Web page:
- Spend time with those who accept the new you and start making new friends. We joined the Sydney Travel Tribes group which is full of travellers who understand us. It always feels comfortable and easy to be with them. I still enjoy hanging out with my closest friends, but it’s nice to be a different me with others as well.
No one is seemingly interested
You see the eyes glaze over and the look on peoples’ faces when you begin to talk about your life overseas, until eventually you learn just to shut up and do your best to join in their conversations.
And this really hurts.
You feel as if they’re not interested in your life and who you are now, and act as if you are big noting your life. But you are not. You are just sharing your life as it has been for the last couple of years.
What else can you say? You can’t make your past go away.
Your memories, your thoughts and beliefs are now connected to the experiences you had on the road. This only leads you to feel more out of place and more frustrated with being home.
- Understand that most of the time those you are conversing with have little understanding or connection with you have done. They may be shutting off because they don’t know what to say or how to relate to you anymore.
- Don’t make all of your conversations about your travels, but don’t completely shut it off either. It is who you are and its important to you. You might even want to let those know that this is important and it hurts you when they don’t act interested.
- Take time to find those who have traveled like you and share your stories with them. They get it and most of the time will delight in roaming down memory lane with you.
- Make sure you spend time with your closest friends laughing and reminiscing about special times with them. You will feel wonderful and it will remind you what is so great about those who you chose to leave behind for long periods of time. It will help them to realize that just because you left, and lived life without them for so long does not mean you still don’t love and cherish them.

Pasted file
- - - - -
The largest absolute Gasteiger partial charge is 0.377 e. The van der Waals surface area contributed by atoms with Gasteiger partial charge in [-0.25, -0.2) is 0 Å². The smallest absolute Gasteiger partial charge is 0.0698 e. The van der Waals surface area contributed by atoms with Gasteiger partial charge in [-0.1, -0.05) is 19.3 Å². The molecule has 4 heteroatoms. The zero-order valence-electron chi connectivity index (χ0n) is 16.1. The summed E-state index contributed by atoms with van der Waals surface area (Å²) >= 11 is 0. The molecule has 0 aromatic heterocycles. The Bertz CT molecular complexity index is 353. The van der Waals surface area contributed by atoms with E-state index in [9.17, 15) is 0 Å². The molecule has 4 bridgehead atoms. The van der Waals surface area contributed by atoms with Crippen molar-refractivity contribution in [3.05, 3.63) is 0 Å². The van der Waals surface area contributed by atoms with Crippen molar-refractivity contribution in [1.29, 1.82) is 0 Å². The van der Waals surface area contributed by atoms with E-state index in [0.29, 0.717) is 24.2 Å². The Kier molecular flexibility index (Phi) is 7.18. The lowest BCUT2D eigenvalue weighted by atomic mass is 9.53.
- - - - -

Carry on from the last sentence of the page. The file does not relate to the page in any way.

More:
There are some things about your culture you won’t like
“TRAITOR!!!!” is what your mind screams with every negative thought you feel about your own country, but you just can’t help it.
On your travels you may have discovered other ways that you liked better or think worked better. And then you have to try and explain that to others who can only agree with one thing and this is your mind, as their eyes too shout out “TRAITOR!!!”
- For culture shock you constantly need to repeat the mantra “Not better or worse, just different.” You need to do the same with reverse culture shock as well. It is okay to appreciate other ways more, just don’t try to fight the old ways. You can’t change the god damn internet speed, so stop wishing you were back in the land where it is 21st century speed. Go get yourself a cuppa, by the time you return the page should have loaded.
- Try to adapt the old things you don’t like into new. For example, I have been struggling with having to go back to a traditional Christmas, I liked doing my own thing. So I am doing my best to make it more of a joyful occasion by attending the Carols in the Domain and having our own private time as a family during the day.
- Look for those things you love about your country and focus on that. I try to get to the beach as often as I can as I love Australian beaches and it helps me to forget that bloody internet speed.
You are not travelling anymore: You slip back into the mundane where nothing is new and everything is the same